Older drivers may stall adoption of the autonomous vehicle
For all the excitement surrounding autonomous vehicles, there are barriers that must be overcome before we witness widespread adoption. While safety and logistical concerns top the list for those eager to make autonomous vehicles the next great automotive innovation, there is another issue which could put the brakes on autonomous cars: the generation gap.
According to a recent survey, younger people are far more likely to embrace vehicles with autonomous or ADAS capabilities, with the older generation less invested in the brave new autonomous era we're all so keen to usher in. So why is this the case?
To many, the news that the older generation are less interested in the latest automotive technology may not come as a surprise, with the somewhat offensive generalisation being that young people are more engaged with technological innovation.
The generation gap, according to the research, is increasing. In-fact, the research found that over the past few years, both Gen X and baby-boomers are growing increasingly sceptical of self-driving technology, with Gen Y (millennial) respondents the only ones growing in acceptance.
Indeed, this is noted in the press release from the research company J.D. Power. Kristin Kolodge, executive director of driver interaction and HMI research at the company, said that typically consumer acceptance grows as a technology inches closer to realisation, but this isn't happening with autonomous vehicles: "With autonomous vehicles, we see a pattern where trust drives interest in the technology and right now, the level of trust is declining."
The issue of trust with autonomous vehicles is one that we have raised before, with HERE finding that it is one of the biggest barriers to adoption. But why isn't this being felt by the younger generation?
The research found that younger consumers are more comfortable with technologies that actually take control of your vehicle and the way it operates, whether this is using mobile technology to change songs on your infotainment systems, or autonomous driving capabilities.
Indeed, millennials' excitement surrounding autonomous vehicles should not come as a surprise, with a recent study finding that there has been a huge decline in the number of young people getting their drivers' licenses. Respondents' reasons for opting out of learning to drive ranged from the fact that they were too busy, to the cost of maintaining and owning a vehicle.
Such reasons, however, could prove moot with the birth of the autonomous vehicle, and autonomous vehicle as a service, with app-based, cabs-as-driverless-vehicles type models removing the need for younger people to learn to drive and eliminating the cost of ownership.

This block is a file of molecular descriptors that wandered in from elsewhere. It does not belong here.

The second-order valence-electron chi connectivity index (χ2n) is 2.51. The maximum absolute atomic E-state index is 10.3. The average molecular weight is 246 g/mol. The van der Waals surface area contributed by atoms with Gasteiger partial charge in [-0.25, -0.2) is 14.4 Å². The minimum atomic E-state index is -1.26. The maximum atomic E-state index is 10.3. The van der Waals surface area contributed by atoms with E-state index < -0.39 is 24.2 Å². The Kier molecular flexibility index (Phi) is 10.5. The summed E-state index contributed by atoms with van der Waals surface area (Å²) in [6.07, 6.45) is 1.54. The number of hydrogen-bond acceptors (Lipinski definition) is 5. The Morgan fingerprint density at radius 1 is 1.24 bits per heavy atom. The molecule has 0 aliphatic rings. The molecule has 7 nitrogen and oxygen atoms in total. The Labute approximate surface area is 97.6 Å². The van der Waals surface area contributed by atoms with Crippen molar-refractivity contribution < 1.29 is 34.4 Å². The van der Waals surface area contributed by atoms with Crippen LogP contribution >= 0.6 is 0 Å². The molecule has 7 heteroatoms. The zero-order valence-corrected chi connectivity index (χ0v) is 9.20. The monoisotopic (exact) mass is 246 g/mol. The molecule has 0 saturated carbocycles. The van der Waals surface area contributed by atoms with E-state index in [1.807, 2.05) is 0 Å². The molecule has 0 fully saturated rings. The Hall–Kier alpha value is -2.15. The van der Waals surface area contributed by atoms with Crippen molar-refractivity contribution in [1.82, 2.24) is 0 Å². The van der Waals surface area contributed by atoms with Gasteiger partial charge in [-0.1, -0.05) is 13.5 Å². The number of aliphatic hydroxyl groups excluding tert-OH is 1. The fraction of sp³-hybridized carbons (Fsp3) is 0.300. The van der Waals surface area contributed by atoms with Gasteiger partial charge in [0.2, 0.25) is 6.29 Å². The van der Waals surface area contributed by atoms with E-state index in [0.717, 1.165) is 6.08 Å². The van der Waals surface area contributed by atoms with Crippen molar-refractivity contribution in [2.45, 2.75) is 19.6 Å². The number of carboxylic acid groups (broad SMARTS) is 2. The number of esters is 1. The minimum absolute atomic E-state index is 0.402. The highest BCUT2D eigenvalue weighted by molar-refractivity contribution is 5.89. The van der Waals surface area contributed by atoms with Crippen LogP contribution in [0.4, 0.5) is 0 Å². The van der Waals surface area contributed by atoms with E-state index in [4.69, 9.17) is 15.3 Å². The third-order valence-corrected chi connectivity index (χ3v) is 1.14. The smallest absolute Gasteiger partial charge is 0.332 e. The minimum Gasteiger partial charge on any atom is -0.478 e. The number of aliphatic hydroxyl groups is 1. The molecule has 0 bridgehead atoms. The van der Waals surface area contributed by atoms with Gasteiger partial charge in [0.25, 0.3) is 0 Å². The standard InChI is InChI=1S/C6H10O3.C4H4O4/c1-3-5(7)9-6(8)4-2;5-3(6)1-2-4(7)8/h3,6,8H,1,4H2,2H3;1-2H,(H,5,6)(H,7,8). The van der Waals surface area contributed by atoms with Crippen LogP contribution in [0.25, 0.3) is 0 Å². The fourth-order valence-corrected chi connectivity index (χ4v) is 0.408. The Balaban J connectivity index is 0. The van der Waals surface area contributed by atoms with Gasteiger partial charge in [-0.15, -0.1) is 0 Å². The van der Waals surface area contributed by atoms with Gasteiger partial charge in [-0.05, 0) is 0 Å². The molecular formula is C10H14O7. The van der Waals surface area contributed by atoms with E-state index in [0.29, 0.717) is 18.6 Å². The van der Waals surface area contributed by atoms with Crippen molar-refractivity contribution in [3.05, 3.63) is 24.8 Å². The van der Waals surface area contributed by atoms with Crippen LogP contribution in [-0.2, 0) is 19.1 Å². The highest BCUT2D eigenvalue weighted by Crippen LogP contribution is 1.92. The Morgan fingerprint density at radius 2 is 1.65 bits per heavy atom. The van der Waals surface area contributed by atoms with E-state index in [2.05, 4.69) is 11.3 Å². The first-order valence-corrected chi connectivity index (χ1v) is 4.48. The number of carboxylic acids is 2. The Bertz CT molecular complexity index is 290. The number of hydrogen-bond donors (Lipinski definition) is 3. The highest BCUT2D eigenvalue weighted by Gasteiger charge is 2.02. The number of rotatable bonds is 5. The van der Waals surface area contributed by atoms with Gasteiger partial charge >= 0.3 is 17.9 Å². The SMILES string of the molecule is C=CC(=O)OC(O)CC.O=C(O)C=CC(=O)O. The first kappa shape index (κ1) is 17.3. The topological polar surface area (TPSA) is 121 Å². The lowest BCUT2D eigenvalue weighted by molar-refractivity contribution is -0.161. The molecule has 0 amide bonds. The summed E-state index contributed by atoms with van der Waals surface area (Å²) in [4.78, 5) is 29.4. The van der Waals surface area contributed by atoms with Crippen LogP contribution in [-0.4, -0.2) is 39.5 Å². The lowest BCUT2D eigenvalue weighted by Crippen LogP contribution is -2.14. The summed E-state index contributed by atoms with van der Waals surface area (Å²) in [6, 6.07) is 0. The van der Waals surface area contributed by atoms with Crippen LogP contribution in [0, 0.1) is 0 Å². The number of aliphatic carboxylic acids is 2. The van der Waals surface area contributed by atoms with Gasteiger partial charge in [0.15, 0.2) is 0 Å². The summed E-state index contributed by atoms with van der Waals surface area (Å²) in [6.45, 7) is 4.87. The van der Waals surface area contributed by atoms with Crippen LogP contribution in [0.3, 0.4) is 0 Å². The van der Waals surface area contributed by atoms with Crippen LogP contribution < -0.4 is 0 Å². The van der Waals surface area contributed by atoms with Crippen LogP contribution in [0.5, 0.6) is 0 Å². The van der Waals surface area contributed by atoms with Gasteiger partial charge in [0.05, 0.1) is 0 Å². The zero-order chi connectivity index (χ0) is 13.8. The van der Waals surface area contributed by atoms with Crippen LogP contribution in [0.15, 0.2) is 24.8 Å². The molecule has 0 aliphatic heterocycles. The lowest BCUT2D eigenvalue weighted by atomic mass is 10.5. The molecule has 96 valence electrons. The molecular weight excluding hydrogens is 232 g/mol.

So, as fewer young people are able or willing to learn to drive, the dawn of the autonomous vehicle is seemingly well-timed. But what of older drivers?
Mind the generation gap
According to the survey, older drivers are less willing to embrace autonomous vehicles, with 40 per cent of Boomers stating that they do not see any benefits to self-driving vehicles.
A recent survey, however, found that the majority of respondents felt that connected and autonomous vehicles would directly improve their quality of life, and this could especially be true for older users.
For example, it could allow them to carry out daily chores without relying on public transit -- a particular benefit to older consumers who may be unable to drive due to prohibitive insurance or poor health.
The initial research seems to suggest that a line in the sand has been drawn by many older consumers, finding that respondents were far more keen on services that would improve their own ability to drive, than those offering full autonomy. Safety or assistance related services, from emergency breaking, to lane change assist and smart headlights, were found to be the most appealing technologies of this type.
Indeed, it seems that many older drivers are less keen on having full control of their vehicles taken away. This may be due to the fact that older consumers are used to driving, and are less willing to delegate the task to an unknown entity.
Millennials, meanwhile, don't have the skill of driving as ingrained in their daily lives -- a theory that is bolstered by the dwindling number of drivers' licenses being secured among young people. If you've never grown used to something, can you really miss it?
Whatever the reason for this generation gap, it must be bridged by the OEMs hoping to achieve an autonomous future. If they don't, widespread autonomous adoption may prove elusive.
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